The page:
Sweet Petunia

It was weird. The petunia powder sat forgotten in our old garden shed under a high voltage tower for at least ten years of seasonal and electromagnetic changes, slowly moldering. I was cleaning out the shed to make room for an herbal beer vat when I came across it.

The yellowed, brittle looking plastic container camouflaged the contents, which I was pretty sure were nauseating if not toxic. I flipped the bottle toward a trash can and watched it split open on the can’s edge. I inhaled two lungsful of the acrid dust that filled the shed and passed out.

When I came to, I was tumescent. And felt really, really good about myself. I stood up, regretting that Brenda would be at work for several more hours, and stared at the little pile of powder next to the trash can. This was a magic elixir, the omega of psychedelic restoratives. As I wallowed in the rush of well-being, I also wondered if this could make my fortune. 

Time to modify my plans. I was partway toward commercially selling an herbal beer called Collins Craft. Except I wasn’t sure I could call it beer, since I wouldn’t use hops. And who wants to drink something called gruit? But, but, if I did use hops and flavored it with just a bit of my sweet petunia mix, I could offer a beer that gave its drinker a three way high. Buzzed, happy and randy. Wow. Population explosion.

First things first. I retrieved as much as I could of the powder, hoping it contained spores that could be cultivated. Then I quit trying to make space for an oast, and laid out a little soil bed, using only the best organic loam and cow manure. I very carefully sprinkled a bit of the powder onto the bed, feeling like Jack and his beans. Then I enclosed the bed in plastic and waited. A week. Then two. The soil turned from Navy blue to beige as it dried out, and then to a toast brown. I un-taped the plastic, carefully scraped the toasty bits off the dirt and took in a tiny sniff from my little pile. 

I felt dizzy, bulged, and had a rush like my first feel cop. The future was mine. But did it work with women?

That evening I explained to Brenda what I thought we had, and asked her if she could take a taste to see if it had any effect on her. She agreed, and we never got around to dinner. Before we went to sleep, she sat up. “Tom, we could make a perfume called ‘In the Mood.’ The aromas would work on both partners. Or maybe designer confections called ‘Carnally Chocolat.’ The possibilities are endless.”

I expanded my seed bed, and cryogenically froze samples just in case rot or mildew got to my baby. While things were getting properly sporey, I rethought my beer project. I could charge a lot more per ounce with an elixir or liquor, and target my advertising to both men and women by using differing containers, colors and tastes. All of which required an expertise I lacked and financing I didn’t have. Yet.

First things first. I discovered that spore preparations can be patented, and began the long, tedious and convoluted process of getting the rights to my joy juice. The testing and verification was laborious, down to the chemical composition and atomic structure. Complete secrecy of course. Meanwhile, I expanded our earth beds drastically, and developed a process to skim the spores repeatedly from the same ground. We stored the product in the house and there was inevitably some leakage, leading to excessive connubial bliss.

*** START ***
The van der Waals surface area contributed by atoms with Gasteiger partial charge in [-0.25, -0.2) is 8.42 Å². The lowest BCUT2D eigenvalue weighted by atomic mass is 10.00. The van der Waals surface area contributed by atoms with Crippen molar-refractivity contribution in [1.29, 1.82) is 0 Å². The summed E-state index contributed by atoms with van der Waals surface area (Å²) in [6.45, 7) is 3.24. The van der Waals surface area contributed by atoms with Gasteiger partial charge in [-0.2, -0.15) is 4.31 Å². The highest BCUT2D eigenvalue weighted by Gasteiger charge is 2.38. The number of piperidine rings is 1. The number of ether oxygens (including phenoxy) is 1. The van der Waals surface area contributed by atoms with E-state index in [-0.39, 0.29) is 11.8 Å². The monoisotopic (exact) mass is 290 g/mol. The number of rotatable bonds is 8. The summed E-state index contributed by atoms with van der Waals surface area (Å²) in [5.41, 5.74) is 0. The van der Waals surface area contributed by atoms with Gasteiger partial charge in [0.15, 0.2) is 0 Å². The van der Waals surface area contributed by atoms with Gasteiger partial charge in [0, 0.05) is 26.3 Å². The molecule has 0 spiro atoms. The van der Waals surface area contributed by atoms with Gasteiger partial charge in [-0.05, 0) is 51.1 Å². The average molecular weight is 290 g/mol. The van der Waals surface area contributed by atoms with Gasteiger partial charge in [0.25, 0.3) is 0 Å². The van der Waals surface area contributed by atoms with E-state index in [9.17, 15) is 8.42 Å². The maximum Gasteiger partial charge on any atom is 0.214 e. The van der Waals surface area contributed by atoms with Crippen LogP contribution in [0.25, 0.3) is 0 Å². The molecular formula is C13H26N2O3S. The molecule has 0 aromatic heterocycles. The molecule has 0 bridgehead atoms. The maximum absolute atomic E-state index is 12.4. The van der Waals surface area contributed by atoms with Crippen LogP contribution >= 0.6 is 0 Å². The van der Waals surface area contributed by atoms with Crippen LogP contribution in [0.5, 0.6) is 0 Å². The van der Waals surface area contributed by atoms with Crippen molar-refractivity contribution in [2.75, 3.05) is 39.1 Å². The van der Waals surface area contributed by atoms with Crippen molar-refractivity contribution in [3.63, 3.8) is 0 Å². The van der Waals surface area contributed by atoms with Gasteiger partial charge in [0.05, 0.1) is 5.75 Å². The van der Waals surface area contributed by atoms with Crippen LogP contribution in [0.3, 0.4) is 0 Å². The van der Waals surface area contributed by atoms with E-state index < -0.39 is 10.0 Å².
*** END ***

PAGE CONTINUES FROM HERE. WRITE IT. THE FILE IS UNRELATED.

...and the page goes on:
Eventually I got the patent rights and was ready to proceed. Discreet inquiries led me to Pandemonium Products, a company that specialized in the manufacture and marketing of high-end aphrodisiacs. I tried to schedule an appointment with the CEO, a Mr. Billy Capra. Instead, I was foisted off onto a junior marketing exec called Tom Siever. My presentation was simple. I had him sip a tiny amount of the liquor, making sure to retrieve the vial. His smile was beatific. 

I smiled back. “You should probably tell Mr. Capra about this.”

He nodded and made a phone call. Fifteen minutes later a bow-legged, red-faced man came into the office. “So, you think you’ve got a magic sex drug.”

“Hello Mr. Capra. It doesn’t just provide stiffies, it puts you in instant satori. Here, please take a sip.”

He did. No smile. “You’ve ripped off our formula, Collins.”

“Oh, this is much better than your ‘ancient remedy’ hype. And you know it. My secret formula is patent protected, but available for licensing for a ten-year term, with mandatory volume incentives.”

The temperature in the room seemed to have lowered twenty degrees, the air funky. Capra glowered. “And if I don’t?”

“I’ll find someone else to market it and target your customers. They’re perfect for me, and will rush from your good time to my better one.”

Capra studied me. “You need to be careful, Mr. Collins. The French refer to this ecstasy as ‘la petit mort.’ What we’re both doing is more hazardous than recreational enjoyment.” He shrugged. “Your formulation seems to work. But my franchise goes back millennia, if we were to reach agreement you would have to agree to work under my guidance. Devotees of this practice have been known, if disappointed, to rend the offender into pieces.”

Capra wasn’t smiling, and I sensed that there was quite a lot I needed to be cautious about. “That’s why I’m here.”

“Excellent. We’ll put the lawyers and scientists together and see what they iron out. Evoe, Tom. Oh, and leave me another vial, I have a busy evening.”

[Written by Ed Ahern.]

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